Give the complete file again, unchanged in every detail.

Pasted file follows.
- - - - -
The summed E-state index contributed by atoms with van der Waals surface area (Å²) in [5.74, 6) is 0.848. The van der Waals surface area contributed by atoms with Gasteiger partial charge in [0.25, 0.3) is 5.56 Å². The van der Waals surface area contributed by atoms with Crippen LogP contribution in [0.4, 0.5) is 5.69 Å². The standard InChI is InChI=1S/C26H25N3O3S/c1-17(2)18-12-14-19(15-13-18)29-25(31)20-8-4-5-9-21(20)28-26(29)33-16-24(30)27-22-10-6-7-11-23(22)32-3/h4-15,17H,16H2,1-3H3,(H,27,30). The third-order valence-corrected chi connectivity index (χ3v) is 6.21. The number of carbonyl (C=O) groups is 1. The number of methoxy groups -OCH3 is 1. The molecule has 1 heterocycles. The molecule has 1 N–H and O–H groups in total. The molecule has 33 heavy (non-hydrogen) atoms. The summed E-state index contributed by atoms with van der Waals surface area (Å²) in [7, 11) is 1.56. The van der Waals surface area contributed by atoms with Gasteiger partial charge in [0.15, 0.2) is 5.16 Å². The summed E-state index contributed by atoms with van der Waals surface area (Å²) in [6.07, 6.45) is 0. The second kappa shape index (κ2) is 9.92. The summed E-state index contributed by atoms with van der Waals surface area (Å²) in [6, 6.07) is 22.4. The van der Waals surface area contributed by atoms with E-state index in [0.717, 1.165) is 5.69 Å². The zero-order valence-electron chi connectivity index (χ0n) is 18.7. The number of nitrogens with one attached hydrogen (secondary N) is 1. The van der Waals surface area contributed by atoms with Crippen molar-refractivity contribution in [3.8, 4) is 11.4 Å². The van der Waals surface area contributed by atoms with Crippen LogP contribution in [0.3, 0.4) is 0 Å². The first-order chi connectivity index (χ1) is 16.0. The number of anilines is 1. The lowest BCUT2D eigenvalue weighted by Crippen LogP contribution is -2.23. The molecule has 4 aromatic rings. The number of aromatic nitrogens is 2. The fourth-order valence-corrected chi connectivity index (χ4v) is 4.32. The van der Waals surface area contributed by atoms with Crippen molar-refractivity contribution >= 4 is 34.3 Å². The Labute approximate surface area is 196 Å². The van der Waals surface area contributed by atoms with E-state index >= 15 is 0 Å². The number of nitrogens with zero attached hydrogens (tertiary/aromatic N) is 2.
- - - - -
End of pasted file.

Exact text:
The summed E-state index contributed by atoms with van der Waals surface area (Å²) in [5.74, 6) is 0.848. The van der Waals surface area contributed by atoms with Gasteiger partial charge in [0.25, 0.3) is 5.56 Å². The van der Waals surface area contributed by atoms with Crippen LogP contribution in [0.4, 0.5) is 5.69 Å². The standard InChI is InChI=1S/C26H25N3O3S/c1-17(2)18-12-14-19(15-13-18)29-25(31)20-8-4-5-9-21(20)28-26(29)33-16-24(30)27-22-10-6-7-11-23(22)32-3/h4-15,17H,16H2,1-3H3,(H,27,30). The third-order valence-corrected chi connectivity index (χ3v) is 6.21. The number of carbonyl (C=O) groups is 1. The number of methoxy groups -OCH3 is 1. The molecule has 1 heterocycles. The molecule has 1 N–H and O–H groups in total. The molecule has 33 heavy (non-hydrogen) atoms. The summed E-state index contributed by atoms with van der Waals surface area (Å²) in [7, 11) is 1.56. The van der Waals surface area contributed by atoms with Gasteiger partial charge in [0.15, 0.2) is 5.16 Å². The summed E-state index contributed by atoms with van der Waals surface area (Å²) in [6.07, 6.45) is 0. The second kappa shape index (κ2) is 9.92. The summed E-state index contributed by atoms with van der Waals surface area (Å²) in [6, 6.07) is 22.4. The van der Waals surface area contributed by atoms with E-state index in [0.717, 1.165) is 5.69 Å². The zero-order valence-electron chi connectivity index (χ0n) is 18.7. The number of nitrogens with one attached hydrogen (secondary N) is 1. The van der Waals surface area contributed by atoms with Crippen molar-refractivity contribution in [3.8, 4) is 11.4 Å². The van der Waals surface area contributed by atoms with Crippen LogP contribution in [0.3, 0.4) is 0 Å². The first-order chi connectivity index (χ1) is 16.0. The number of anilines is 1. The lowest BCUT2D eigenvalue weighted by Crippen LogP contribution is -2.23. The molecule has 4 aromatic rings. The number of aromatic nitrogens is 2. The fourth-order valence-corrected chi connectivity index (χ4v) is 4.32. The van der Waals surface area contributed by atoms with Crippen molar-refractivity contribution >= 4 is 34.3 Å². The Labute approximate surface area is 196 Å². The van der Waals surface area contributed by atoms with E-state index >= 15 is 0 Å². The number of nitrogens with zero attached hydrogens (tertiary/aromatic N) is 2.